Deligiorgis speaking with Tsertos about a rosary

It might be time to go somewhere else for your feta cheese and olives. After 70 years at 2365 Mission St. between 19th and 20th streets, My Big Fat Greek Store, officially Hellenic-American Greek Imports, is up for sale.

If no one buys it, the owner will close its doors at the end of February.

“Too many years, I don’t want to travel 50 miles to run this store and I have other businesses,” said Savas Deligiorgis, who purchased the store in 1966, three years after arriving in the United States as a young diplomat. “I need less responsibility. I have been at this store for 45 years.”

Fit, clean-shaven and dressed casually in slacks and a tight black T-shirt, Deligiorgis said Wednesday he decided six months ago to sell and focus on other obligations that include an auto-dealership, a parking garage and a radio show.

Two buyers have expressed interest, but no sale has been made.

For now, Deligiorgis is clearing out and everything is on sale. Inside, the refrigerator that once held olives, feta cheese and grapevine leaves, is nearly bare.

On Wednesday morning, customers continued to walk into the shop, a sensor’s “ding, ding” announcing each arrival. One elderly woman inquired about the price of some rosaries.

“They’re $3.50,” Deligiorgis said.

“Can I pay $2?” she asked.

No, he said reminding her that everything in the store had already been reduced by 50 to 70 percent.

The customer tried to haggle, but Deligiorgis was adamant.

“It is already priced way down. It is insulting for me that she wants to buy at $2,” he said as the customer left.

Deligiorgis’s mood changed quickly when Tonia Demitriadis, his goddaughter, walked in.

“She cried three times already that the place is closing down,” he said as he warmly greeted his goddaughter.

Now 29, Demitriadis has been coming to the store since she was a child. She now co-produces the 8 p.m. daily radio program on 1400 KTVO-AM that her godfather hosts.

“It is heartbreaking to see,” she said, referring to the store’s closing. “It was such an icon in the community. It is a longstanding unique store”

Deligiorgis said the store helped create roots for more the than 11,000 Greeks living in the Bay area. For him, it was a way out of the life of a diplomat – and a way to gain economic security and freedom. “I didn’t want a boss,” he said.

Still, however, his office is filled with photos from his three years in diplomacy.

“This is a picture of me and Reagan,” he said proudly.

Early on, Deligiorgis lived on the corner of Capp Street. But like many of his fellow immigrants, he soon moved to the suburbs.

“I have seen many changes in the Mission.” he said. “When I came there were a lot Greek Americans, Italians and Irish. Now it is mostly Latinos.”

After he opened the store, he ventured out and bought the parking lot next door. He also began bringing in Greek singers to perform at Bay Area venues and started his radio show.

Earlier in his career, he said, his work as a diplomat and store owner collided. Once, when a magazine journalist came to visit the store. No one else was around, so he served her some cheese.  “ Just an hour ago I was talking to the prime minister,” he told her.  “and now I am selling you cheese.”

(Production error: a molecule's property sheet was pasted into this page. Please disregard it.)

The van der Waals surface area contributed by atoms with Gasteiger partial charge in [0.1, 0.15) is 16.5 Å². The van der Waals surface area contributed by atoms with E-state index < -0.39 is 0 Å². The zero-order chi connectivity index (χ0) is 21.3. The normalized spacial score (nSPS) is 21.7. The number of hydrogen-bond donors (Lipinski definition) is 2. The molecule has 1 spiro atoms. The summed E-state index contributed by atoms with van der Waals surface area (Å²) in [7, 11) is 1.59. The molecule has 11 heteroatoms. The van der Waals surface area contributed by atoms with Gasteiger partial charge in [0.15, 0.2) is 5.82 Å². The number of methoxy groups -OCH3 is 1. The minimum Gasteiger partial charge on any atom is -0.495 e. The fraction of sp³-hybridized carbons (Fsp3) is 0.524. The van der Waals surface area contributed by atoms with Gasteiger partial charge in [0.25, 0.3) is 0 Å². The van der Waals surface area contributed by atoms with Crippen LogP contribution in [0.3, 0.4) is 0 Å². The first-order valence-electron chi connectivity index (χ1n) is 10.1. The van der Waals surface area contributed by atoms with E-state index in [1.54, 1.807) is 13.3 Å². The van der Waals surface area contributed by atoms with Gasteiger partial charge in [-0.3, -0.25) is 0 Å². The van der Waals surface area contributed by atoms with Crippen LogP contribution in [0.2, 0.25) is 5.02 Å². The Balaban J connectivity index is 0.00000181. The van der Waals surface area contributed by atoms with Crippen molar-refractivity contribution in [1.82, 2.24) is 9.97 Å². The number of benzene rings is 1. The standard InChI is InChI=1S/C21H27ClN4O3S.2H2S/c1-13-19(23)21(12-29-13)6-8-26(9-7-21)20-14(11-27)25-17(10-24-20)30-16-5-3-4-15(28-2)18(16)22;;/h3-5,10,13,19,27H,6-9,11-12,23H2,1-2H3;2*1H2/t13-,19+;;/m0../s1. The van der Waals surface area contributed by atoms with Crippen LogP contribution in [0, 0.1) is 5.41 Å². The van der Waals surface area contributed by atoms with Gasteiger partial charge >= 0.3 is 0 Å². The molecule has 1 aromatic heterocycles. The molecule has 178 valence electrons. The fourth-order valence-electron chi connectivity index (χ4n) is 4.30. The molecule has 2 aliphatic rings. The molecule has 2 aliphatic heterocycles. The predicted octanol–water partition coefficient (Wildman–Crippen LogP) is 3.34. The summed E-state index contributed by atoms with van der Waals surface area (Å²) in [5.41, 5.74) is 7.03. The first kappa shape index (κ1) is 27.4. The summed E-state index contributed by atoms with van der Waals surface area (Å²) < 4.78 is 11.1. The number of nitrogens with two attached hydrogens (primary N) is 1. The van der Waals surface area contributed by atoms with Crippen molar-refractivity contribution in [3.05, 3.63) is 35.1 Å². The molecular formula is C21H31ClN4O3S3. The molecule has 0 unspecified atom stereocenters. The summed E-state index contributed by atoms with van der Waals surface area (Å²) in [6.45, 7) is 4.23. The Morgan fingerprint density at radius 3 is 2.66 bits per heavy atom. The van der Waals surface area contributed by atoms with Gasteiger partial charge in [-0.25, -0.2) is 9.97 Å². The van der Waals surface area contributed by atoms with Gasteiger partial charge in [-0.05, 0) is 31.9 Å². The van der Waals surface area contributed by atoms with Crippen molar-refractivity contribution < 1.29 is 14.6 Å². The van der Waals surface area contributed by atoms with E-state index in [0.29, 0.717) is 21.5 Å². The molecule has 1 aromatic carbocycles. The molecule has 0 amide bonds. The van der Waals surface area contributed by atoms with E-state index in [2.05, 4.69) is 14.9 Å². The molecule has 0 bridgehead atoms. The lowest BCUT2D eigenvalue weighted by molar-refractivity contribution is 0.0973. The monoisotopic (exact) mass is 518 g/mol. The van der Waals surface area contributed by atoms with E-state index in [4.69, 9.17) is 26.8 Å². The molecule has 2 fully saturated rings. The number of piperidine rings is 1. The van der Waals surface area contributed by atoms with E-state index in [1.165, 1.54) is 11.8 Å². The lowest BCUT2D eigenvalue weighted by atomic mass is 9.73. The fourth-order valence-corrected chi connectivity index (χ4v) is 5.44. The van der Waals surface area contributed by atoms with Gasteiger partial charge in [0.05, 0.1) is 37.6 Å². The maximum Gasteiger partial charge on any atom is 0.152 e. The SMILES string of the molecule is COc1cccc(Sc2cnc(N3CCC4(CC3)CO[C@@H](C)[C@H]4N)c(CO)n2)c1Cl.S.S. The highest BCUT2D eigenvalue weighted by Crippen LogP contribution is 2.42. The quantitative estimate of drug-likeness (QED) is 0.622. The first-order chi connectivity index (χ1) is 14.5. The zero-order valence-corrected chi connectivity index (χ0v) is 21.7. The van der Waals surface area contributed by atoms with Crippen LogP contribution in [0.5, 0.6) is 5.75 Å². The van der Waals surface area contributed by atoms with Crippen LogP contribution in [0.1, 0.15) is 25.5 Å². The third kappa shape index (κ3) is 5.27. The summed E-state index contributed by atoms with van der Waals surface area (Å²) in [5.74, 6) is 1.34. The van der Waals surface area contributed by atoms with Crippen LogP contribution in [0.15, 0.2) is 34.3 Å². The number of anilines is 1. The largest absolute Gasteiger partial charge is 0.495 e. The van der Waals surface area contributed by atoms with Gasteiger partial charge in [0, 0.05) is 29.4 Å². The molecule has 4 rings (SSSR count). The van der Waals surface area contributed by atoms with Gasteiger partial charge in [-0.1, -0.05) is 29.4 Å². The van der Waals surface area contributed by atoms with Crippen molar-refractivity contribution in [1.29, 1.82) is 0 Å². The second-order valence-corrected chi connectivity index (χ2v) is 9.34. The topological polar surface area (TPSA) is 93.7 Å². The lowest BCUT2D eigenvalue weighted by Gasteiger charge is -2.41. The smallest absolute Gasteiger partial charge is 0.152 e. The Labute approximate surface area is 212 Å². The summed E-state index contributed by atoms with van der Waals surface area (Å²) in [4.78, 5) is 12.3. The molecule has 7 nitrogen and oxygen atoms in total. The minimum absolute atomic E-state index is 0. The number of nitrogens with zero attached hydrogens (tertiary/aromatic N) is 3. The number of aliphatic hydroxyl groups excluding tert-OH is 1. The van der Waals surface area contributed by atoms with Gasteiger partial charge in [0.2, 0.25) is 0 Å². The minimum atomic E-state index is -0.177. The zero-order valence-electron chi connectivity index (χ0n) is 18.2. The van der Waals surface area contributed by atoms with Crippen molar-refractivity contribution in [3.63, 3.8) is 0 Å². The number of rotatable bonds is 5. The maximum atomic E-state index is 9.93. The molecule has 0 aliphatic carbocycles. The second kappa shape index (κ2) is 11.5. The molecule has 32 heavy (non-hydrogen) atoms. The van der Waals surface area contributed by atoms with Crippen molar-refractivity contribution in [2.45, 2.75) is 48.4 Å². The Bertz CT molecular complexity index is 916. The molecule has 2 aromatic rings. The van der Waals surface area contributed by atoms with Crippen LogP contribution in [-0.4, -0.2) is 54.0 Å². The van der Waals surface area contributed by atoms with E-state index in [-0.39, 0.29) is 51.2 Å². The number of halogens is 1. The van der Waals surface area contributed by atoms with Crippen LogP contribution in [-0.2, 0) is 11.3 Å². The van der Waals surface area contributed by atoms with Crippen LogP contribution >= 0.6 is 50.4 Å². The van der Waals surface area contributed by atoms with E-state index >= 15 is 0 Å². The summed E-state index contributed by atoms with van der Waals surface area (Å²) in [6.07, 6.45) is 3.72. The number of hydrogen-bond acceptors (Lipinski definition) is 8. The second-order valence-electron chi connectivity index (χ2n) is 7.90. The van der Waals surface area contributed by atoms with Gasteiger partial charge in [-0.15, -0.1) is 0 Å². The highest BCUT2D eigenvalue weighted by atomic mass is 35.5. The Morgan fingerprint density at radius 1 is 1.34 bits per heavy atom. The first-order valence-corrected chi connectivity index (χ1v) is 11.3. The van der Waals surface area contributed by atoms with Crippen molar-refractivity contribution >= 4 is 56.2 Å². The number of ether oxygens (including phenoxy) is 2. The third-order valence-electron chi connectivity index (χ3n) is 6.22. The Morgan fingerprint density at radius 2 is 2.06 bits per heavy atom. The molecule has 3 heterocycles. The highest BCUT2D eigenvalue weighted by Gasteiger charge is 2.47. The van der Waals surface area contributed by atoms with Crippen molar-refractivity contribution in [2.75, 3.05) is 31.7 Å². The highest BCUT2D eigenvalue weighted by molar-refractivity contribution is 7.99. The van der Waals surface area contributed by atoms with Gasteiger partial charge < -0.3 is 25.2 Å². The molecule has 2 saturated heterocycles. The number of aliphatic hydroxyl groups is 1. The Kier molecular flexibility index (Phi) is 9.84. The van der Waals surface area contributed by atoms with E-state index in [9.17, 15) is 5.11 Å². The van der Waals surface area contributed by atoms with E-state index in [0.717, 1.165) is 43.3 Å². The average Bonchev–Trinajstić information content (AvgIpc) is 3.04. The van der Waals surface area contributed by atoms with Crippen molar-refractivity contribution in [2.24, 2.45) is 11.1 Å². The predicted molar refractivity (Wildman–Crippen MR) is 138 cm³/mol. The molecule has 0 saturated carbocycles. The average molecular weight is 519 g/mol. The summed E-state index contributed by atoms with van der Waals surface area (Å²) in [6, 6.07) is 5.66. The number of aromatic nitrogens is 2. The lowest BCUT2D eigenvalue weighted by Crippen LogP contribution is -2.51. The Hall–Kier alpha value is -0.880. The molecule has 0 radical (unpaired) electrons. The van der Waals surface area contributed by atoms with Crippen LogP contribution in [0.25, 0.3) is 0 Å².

Nowadays Deligiorgis only knows of a few Greek families that live in the Mission. Most have moved out, but still come from all over to shop at his store.

“A family comes all the way from Stockton to buy a special cheese called the Kefalograviera,” he said.

One of his Oakland customers, Ourania Tseratos, visited the store on Wednesday and looked at the many Greek ornaments that filled the space. She eyed a candleholder and asked for the price. Too expensive, she decided and instead bought a small “evil eye” ornament.

“This is meant to protect you,“ Deligiorgis said.

“I am going to miss coming here,” said Tseratos who discovered the store three years ago. “This is where I get my feta and filo dough,”  she said, adding that if the store closes she may have to go as far as Daly City to buy the Greek Mountain Tea that she likes.

Deligiorgis said that two interested buyers – one Greek and one non Greek – said they would continue the business.

For his part, Deligiorgis has plenty to do. On Wednesday afternoon he started prepping to record his radio show.  Volleyball, he added, was also on the day’s schedule.

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Fay Abuelgasim was surprised to find taquerias side by side with Senegalese, Chinese and Greek restaurants in the Mission. She thought they would only be Latin. The homeless people outside the 16th street BART station also amazed her. From Sudan, a war ravaged nation, she has seen poverty, but was not expecting so much in the United States.

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  1. I met Savas through one of his parking lot businesses. A charming man whose business and gentlemanly presence will be sorely missed. It is sad to see the uniqueness of the historic Mission district slowly dissipating.

  2. Sad outcome. I think the Euro has made most greek foodstuffs too expensive for the US. I walked in once to check out Dolmas, and Samirami’s is 50% cheaper with their turkish or bulgarian ones. Kalamata olives are $4/Lb at 4th and Geary. You can’t really compete with that.

  3. I certainly hope someone manages to take this over. With the massive Greek church a short walk away, you’d think someone from the Greek community would step up.